One of the families of the Light Mission Pentecostal Church, the group that shares our building, dedicated a new baby last Saturday afternoon, September 11, 2010. These are Kirundi speaking immigrants, whose homeland was Burundi. (Kirundi is a Bantu language with about 4.5 million speakers.)

They had invited me to the event to help pray for the baby, Johnson Willey Vincent.

Well, the first thing was the feast. We enjoyed several foods in the African style. There were bread balls, cooked beef, fried chicken, rice, a lightly cooked cabbage that was served over rice with beans. It was all quite good, and I am sure
to learn more about these foods as time goes on.

There were also a series of “formal” presentations. I mean that not as stiff events, but rather a sequence that has a form taken from the culture.

At one point I asked, “where is the baby.” Well, apparently that is the first question of the day. The root of the event is to “show the baby” to the community, and it had been kept out of sight. The baby was soon brought out and the festivities began.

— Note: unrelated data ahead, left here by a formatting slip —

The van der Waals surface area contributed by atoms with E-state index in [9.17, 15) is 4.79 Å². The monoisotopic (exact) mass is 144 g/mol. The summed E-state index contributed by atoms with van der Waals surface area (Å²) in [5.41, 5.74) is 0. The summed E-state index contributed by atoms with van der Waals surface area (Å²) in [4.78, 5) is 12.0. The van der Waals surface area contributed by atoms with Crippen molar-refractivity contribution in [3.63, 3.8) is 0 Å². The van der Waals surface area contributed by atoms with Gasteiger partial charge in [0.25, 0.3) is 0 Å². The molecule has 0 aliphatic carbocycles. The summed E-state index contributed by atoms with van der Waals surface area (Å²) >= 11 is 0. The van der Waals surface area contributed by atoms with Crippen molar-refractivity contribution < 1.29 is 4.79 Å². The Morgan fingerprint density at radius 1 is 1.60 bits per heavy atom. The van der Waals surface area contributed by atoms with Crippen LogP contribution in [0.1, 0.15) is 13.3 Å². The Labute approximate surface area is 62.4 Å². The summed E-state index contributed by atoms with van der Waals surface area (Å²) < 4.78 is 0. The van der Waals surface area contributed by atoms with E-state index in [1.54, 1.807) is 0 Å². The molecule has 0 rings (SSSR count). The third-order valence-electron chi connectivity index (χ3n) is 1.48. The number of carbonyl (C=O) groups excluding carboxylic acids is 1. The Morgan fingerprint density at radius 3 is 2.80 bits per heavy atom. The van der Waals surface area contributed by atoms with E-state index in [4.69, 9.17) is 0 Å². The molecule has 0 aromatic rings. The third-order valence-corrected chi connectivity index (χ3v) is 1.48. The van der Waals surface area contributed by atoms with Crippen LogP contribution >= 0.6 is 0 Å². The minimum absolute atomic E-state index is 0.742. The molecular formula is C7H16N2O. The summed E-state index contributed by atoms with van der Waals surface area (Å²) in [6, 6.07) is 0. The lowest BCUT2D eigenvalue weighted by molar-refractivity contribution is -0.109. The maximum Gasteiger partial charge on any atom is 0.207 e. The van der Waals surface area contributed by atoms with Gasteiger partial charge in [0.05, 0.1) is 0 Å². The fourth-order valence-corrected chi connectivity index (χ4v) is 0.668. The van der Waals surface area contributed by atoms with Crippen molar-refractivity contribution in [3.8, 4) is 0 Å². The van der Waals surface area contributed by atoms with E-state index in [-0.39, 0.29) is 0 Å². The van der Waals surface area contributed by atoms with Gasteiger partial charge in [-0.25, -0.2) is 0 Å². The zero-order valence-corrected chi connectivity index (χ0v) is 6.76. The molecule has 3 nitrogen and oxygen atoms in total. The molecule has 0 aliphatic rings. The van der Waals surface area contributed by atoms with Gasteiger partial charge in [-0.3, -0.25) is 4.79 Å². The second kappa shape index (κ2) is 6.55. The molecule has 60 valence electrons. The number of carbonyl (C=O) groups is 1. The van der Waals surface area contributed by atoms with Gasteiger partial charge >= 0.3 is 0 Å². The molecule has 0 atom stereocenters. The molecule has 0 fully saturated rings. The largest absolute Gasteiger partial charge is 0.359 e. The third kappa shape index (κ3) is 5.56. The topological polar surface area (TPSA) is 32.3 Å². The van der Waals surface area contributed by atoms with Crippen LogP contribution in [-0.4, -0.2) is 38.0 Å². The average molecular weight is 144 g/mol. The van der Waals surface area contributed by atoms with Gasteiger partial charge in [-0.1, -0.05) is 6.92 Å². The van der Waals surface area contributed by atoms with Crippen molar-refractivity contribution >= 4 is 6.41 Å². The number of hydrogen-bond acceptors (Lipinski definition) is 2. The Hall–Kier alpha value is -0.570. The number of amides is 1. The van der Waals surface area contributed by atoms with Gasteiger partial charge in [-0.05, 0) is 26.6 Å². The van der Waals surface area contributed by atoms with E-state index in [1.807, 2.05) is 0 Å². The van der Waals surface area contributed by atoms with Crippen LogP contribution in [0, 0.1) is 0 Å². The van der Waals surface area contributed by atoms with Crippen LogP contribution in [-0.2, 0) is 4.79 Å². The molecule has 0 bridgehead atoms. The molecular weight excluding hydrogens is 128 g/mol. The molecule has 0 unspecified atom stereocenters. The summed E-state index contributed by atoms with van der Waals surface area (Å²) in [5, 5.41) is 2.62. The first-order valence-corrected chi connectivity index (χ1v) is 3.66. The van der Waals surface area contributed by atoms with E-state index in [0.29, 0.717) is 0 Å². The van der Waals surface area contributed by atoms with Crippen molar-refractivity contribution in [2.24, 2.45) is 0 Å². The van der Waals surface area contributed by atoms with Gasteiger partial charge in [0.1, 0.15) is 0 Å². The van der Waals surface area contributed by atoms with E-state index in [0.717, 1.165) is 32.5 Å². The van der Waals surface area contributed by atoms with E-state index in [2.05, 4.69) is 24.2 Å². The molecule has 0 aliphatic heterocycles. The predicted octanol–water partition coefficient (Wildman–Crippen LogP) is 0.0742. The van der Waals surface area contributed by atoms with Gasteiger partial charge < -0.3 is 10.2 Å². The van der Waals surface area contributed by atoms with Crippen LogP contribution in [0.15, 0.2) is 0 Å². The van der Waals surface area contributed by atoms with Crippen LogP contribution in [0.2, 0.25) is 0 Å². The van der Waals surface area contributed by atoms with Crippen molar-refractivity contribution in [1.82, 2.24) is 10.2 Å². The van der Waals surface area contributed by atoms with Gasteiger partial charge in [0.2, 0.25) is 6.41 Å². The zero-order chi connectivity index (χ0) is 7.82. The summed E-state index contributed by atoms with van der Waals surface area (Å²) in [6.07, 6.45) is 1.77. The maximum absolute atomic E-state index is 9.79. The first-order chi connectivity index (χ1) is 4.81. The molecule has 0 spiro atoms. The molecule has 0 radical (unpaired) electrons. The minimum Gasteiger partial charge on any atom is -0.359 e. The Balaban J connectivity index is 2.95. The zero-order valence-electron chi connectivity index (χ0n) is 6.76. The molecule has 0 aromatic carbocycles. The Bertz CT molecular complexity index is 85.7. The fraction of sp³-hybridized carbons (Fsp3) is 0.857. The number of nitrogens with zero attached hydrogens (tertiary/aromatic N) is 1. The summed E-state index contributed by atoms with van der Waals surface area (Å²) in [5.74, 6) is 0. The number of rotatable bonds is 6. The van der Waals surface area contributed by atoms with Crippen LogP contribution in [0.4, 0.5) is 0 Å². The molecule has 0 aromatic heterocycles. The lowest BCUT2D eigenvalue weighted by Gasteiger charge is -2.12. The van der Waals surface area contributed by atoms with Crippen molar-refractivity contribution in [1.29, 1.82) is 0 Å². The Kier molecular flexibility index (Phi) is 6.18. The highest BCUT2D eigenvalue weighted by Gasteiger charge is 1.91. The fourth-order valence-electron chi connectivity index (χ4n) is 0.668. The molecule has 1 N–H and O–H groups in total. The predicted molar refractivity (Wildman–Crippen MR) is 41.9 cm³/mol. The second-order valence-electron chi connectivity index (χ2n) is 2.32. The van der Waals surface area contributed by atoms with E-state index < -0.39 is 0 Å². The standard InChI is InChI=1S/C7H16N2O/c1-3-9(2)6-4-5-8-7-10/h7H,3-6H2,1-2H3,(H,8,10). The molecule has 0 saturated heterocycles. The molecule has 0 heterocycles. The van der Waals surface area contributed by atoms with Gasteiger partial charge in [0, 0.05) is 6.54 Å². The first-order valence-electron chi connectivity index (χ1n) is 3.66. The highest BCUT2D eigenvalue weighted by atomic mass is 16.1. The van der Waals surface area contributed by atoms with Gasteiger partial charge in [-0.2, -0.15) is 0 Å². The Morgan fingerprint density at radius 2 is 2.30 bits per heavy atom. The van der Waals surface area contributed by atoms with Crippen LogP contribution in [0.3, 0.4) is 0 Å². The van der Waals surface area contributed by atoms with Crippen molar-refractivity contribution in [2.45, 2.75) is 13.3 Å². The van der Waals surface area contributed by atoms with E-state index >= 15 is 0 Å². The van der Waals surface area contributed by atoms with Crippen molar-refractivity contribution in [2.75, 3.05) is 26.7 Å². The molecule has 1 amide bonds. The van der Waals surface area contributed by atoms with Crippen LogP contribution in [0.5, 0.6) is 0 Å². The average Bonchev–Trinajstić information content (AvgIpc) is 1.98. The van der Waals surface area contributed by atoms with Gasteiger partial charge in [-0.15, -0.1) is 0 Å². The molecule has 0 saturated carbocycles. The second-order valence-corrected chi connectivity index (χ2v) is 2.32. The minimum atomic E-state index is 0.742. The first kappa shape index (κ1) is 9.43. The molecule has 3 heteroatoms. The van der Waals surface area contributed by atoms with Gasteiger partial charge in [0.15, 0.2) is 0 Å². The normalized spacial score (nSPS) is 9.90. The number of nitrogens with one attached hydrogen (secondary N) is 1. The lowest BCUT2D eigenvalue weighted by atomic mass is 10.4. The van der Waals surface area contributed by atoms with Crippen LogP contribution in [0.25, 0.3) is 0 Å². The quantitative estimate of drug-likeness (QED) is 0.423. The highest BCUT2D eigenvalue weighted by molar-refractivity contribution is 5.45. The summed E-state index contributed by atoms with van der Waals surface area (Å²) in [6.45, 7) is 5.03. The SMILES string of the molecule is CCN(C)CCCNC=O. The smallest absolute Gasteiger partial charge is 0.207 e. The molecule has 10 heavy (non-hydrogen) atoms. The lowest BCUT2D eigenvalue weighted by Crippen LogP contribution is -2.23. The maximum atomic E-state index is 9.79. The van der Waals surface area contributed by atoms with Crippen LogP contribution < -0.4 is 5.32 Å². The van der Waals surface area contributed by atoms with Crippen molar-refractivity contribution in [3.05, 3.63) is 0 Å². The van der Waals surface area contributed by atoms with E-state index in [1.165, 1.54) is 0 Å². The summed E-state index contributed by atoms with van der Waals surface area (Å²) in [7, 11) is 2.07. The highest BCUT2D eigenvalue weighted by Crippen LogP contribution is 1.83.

Another element in the sequence is for the father to make a speech, followed by the grandfather. The fellow in the yellow shirt holding the baby is the grandfather. He thanked and blessed God for this child’s birth, and prayed for the baby as well.

Then the grandmother – the woman in the bronze colored outfit, along with other mature ladies from the community invited the mother forward to help show and teach her how to care for the baby. She is instructed on how to carry the infant on her back.

As one fellow said to me, “You Americans push your babies in front of you. We keep them close to us on our back.”

You can see in the pictures I snapped that there are a number of other photographers as well, recording this “teaching moment” for posterity and for those far away. There was a lot of laughter and great good humor in these presentations.

When the young mom returned to her seat at the head table everyone there sang a little song, so it must be very well known. The woman who was translating for me said that it meant something like “see how much love the mother has as she cares for her baby, this is the kind of love God has for us.”
One of the very last moments was when I was asked to pray for the baby. I asked the translator, “do I hold the baby?” She said, “no, just reach out your hands and touch the baby as the parents hold him.” That was fine.

What a great day. I was honored and happy to be part of the dedication and “showing off” the baby. Once again I am reminded what a privilege it is to be a pastor and have a representative ministry through the church.

Pin It on Pinterest

Share This